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Star(fall Damage) #40

Star(fall Damage) #40 published on 5 Comments on Star(fall Damage) #40

I want to add to this my “Three Step” rule, because I tend to have the environment have the occasionally lethal challenge in it. (I say “my,” but I’ve been playing this game for ages and consuming content on how to DM it for just as long; I almost certainly read or heard this somewhere else, but the original source is far receded into the fog of time for me.)

The three step rule is easy. In it, players fail three times to reach the really bad consequences, but succeed once to proceed. I don’t use it for everything – just where the stakes are much, much higher than normal. I do it for two reasons — it mitigates “save or suck” mechanics, like turning to stone, but it also ramps up the excitement of tense moments.

For example, suppose an ogre shoves a rogue over the edge of a cliff. Suddenly we’re making dex saving throws, but those dex saving throws are really death saves in disguise, because I know, as the DM, that the fall is too high to reasonably survive.

Our rogue fails the first dex save. He falls over the edge of the cliff and the ogre laughs. But! He was just quick enough and just wily enough to grab out to the cliff’s edge with one hand. (For the best effect, ask the player if they have a reaction. They tend to do their best thinking when their entire character sheet is on the line.)

He’s now prone, mechanically speaking, but the way we’re expressing in the game narrative is that he’s hanging onto the edge of the cliff by one hand. He can make a new dex save at the start of his turn. If he succeeds, he pulls himself up. If he fails, his hand slips and (for example) he lands painfully on a small outcropping of unstable rock. He’s one check away from getting himself out of the situation, but also one failed save away from taking all that gygaxian fall damage. In the meantime, the ogre and the rest of the party are doing stuff — possibly saving him or dropping rocks on his head.

However the next bit plays out, it’s far more memorable than simply vanishing over the edge of a cliff and splatting on the rocks below, and the death (if it happens) feels more fair, even though you actually stacked the deck in the players’ favor.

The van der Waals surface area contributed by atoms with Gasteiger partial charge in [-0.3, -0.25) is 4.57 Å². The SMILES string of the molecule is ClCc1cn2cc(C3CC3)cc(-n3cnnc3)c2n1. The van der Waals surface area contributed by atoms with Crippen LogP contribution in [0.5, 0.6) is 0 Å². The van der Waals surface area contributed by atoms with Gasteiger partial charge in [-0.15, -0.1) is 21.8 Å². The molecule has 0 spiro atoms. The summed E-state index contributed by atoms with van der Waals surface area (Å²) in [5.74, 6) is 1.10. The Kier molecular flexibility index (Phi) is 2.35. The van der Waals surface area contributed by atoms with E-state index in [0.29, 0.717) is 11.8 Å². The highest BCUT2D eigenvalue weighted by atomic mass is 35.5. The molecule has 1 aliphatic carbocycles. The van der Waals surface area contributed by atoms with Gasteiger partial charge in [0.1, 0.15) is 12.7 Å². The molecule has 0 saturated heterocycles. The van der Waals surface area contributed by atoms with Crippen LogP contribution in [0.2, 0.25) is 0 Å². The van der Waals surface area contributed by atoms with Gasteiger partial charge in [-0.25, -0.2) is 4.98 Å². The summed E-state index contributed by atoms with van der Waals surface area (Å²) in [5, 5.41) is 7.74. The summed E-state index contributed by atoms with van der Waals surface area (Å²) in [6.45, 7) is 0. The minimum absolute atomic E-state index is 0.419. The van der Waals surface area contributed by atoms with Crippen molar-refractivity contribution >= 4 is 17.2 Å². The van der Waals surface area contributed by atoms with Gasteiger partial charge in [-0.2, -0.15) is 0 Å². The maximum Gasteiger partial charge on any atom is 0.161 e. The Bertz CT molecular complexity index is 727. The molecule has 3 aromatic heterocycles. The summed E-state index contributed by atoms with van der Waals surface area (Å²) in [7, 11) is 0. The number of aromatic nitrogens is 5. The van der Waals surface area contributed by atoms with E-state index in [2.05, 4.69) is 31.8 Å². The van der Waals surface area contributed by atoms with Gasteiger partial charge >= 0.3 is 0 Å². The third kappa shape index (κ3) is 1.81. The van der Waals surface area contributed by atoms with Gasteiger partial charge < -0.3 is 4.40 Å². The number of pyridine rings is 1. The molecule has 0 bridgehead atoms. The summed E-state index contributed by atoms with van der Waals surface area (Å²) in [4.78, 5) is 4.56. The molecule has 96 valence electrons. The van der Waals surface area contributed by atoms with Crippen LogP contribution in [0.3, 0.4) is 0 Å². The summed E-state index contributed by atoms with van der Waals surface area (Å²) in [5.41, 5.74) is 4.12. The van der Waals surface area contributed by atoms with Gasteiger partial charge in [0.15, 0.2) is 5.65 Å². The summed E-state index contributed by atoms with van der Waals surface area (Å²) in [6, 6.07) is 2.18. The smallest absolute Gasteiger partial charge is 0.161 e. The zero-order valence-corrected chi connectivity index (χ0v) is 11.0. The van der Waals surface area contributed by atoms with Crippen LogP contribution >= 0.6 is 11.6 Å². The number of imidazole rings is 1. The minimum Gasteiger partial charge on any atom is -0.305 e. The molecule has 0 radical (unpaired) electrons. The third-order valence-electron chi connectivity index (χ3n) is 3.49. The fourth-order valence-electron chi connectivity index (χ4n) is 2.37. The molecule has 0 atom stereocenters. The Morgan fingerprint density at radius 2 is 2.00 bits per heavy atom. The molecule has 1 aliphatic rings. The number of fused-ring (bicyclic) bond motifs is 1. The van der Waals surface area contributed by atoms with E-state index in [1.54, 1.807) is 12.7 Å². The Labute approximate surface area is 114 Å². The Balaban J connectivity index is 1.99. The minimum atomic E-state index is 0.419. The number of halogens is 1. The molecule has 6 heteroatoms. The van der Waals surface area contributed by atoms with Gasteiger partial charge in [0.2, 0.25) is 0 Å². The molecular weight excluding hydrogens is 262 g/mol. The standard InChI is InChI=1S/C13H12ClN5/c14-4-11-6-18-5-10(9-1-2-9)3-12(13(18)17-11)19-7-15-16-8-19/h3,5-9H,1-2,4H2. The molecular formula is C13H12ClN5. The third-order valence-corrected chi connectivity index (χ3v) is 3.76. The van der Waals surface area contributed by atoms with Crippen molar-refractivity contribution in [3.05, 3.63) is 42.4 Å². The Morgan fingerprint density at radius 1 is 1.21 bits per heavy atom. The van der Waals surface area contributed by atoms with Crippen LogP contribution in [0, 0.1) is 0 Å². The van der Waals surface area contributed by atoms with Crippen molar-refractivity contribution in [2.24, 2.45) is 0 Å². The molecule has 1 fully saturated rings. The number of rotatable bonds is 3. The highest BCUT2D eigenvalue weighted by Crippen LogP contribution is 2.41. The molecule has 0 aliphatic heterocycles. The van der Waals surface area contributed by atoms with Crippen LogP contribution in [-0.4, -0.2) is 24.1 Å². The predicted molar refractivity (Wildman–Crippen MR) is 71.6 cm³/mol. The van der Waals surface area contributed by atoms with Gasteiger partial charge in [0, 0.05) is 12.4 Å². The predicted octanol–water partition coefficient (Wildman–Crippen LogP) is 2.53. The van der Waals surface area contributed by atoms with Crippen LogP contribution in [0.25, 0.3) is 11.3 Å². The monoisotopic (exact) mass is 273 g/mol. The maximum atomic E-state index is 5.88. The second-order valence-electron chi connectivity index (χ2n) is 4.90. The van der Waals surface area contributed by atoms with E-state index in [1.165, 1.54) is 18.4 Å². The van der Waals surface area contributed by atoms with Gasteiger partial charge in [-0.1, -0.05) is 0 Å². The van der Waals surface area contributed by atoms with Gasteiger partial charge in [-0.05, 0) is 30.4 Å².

You can use this in a lot of places, and can use it to create consequences with more gradation in them than life or death. Failed stealth check that seems like the only outcome would be to wake up a dragon? The player’s character crunches the rocks and the dragon stirs to yawn — repeat the check. Fail again? The dragon starts looking around suspiciously. What do you do? Fail a third time? Initiative! Save? The dragon is awake and alert now, but doesn’t see you.

So next time you’re dealing with a save or suck mechanic, consider dividing it into three saves next time. Three saves to fail, one check to recover.

Culture & Physiology: Pick-a-Path Races for Dungeons & Dragons Fifth Edition

Culture & Physiology ver. 3

Culture & Physiology ver. 3 published on No Comments on Culture & Physiology ver. 3

Culture & Physiology 3.0

Our next splatbook is going to be a document for expanded weapons feats. the working title is “Keelie’s Guide to Fucking Shit Up” but I might rein that in a bit. In the meantime, I am still tweaking Culture & Physiology, so here’s a new version of it:

Patch Notes:
Nerfed traits that grant spells, bringing them in-line with the core rulebook tiefling.
Moved the cantrip to a new trait.
Buffed Pack Instincts to better clarify its mechanical role.
Added clarity to and renamed “Other.”
Nerfed Deep Cultural Hatred; it was too strong in actual play. I now understand 5e’s mechanical problem with the ranger’s “Favored Enemy” feature. I might change this to “reroll missed attacks one time versus this enemy” instead of extra damage as I test that feature.
There may be other changes I am missing.

I have been calling this 1.0, 2.0, 3.0 in the title of this instead of the actual patch number, which is 1.1.0. – I think it’s a little clearer to people that this is the 3rd release of a thing that way, but for my internal use, I strongly prefer semantic versioning.

Culture & Physiology: Pick-a-Path Races for Dungeons & Dragons Fifth Edition

Culture & Physiology: Pick-a-Path Races in D&D 5e

Culture & Physiology: Pick-a-Path Races in D&D 5e published on No Comments on Culture & Physiology: Pick-a-Path Races in D&D 5e

Meant to replace the race feature of a D&D 5e character, this module allows players nearly infinite possible ways to create balanced homebrew races.

More than that, though, it allows players and DMs to have conversations about the mechanics of their game world. For example, in a campaign world that is all human, players can decide what physical and cultural attributes make their human distinct from all the others. Weapons training? Magic training? A beefy build? Mechanics usually gated behind non-human races are suddenly available to players in a restricted campaign setting. Everyone in the party can be human and still mechanically distinct.

Likewise, in a setting with no limits on race, this splat book allows players to let their imaginations take control of character creation. Cactus-folk? Done. Half-tarrasque, half-ochre jelly? Done.

This is a slender book at 4 pages, with easy-to-follow instructions that fit the spirit of Dungeons & Dragons 5th edition’s simplicity.

Follow the link below to grab the PDF. It’s Pay-What-You-Want, so help yourself.

Culture & Physiology: Pick-a-Path Races for D&D 5e